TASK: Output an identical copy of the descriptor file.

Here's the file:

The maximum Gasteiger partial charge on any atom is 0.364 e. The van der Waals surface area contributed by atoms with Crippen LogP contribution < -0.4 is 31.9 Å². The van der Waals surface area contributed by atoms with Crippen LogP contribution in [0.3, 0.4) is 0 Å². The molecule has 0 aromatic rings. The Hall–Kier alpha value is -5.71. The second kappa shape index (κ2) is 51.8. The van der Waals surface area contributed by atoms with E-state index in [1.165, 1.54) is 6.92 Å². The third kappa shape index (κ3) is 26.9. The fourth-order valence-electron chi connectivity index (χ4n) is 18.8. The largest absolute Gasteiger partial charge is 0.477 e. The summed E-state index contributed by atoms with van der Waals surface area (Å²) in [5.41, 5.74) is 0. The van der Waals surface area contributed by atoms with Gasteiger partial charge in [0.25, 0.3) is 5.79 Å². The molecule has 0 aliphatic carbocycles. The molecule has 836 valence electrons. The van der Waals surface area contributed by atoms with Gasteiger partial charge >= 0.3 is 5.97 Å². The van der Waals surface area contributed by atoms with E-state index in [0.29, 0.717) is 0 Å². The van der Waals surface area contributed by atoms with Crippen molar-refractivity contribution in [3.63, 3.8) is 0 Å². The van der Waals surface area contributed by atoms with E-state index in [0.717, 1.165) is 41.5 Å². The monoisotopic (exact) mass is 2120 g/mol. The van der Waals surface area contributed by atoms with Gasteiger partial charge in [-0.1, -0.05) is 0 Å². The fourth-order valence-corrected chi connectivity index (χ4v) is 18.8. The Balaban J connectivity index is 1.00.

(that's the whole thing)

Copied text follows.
The maximum Gasteiger partial charge on any atom is 0.364 e. The van der Waals surface area contributed by atoms with Crippen LogP contribution < -0.4 is 31.9 Å². The van der Waals surface area contributed by atoms with Crippen LogP contribution in [0.3, 0.4) is 0 Å². The molecule has 0 aromatic rings. The Hall–Kier alpha value is -5.71. The second kappa shape index (κ2) is 51.8. The van der Waals surface area contributed by atoms with E-state index in [1.165, 1.54) is 6.92 Å². The third kappa shape index (κ3) is 26.9. The fourth-order valence-electron chi connectivity index (χ4n) is 18.8. The largest absolute Gasteiger partial charge is 0.477 e. The summed E-state index contributed by atoms with van der Waals surface area (Å²) in [5.41, 5.74) is 0. The van der Waals surface area contributed by atoms with Gasteiger partial charge in [0.25, 0.3) is 5.79 Å². The molecule has 0 aliphatic carbocycles. The molecule has 836 valence electrons. The van der Waals surface area contributed by atoms with Gasteiger partial charge >= 0.3 is 5.97 Å². The van der Waals surface area contributed by atoms with E-state index in [0.29, 0.717) is 0 Å². The van der Waals surface area contributed by atoms with Crippen molar-refractivity contribution in [3.63, 3.8) is 0 Å². The van der Waals surface area contributed by atoms with E-state index in [0.717, 1.165) is 41.5 Å². The monoisotopic (exact) mass is 2120 g/mol. The van der Waals surface area contributed by atoms with Gasteiger partial charge in [-0.1, -0.05) is 0 Å². The fourth-order valence-corrected chi connectivity index (χ4v) is 18.8. The Balaban J connectivity index is 1.00.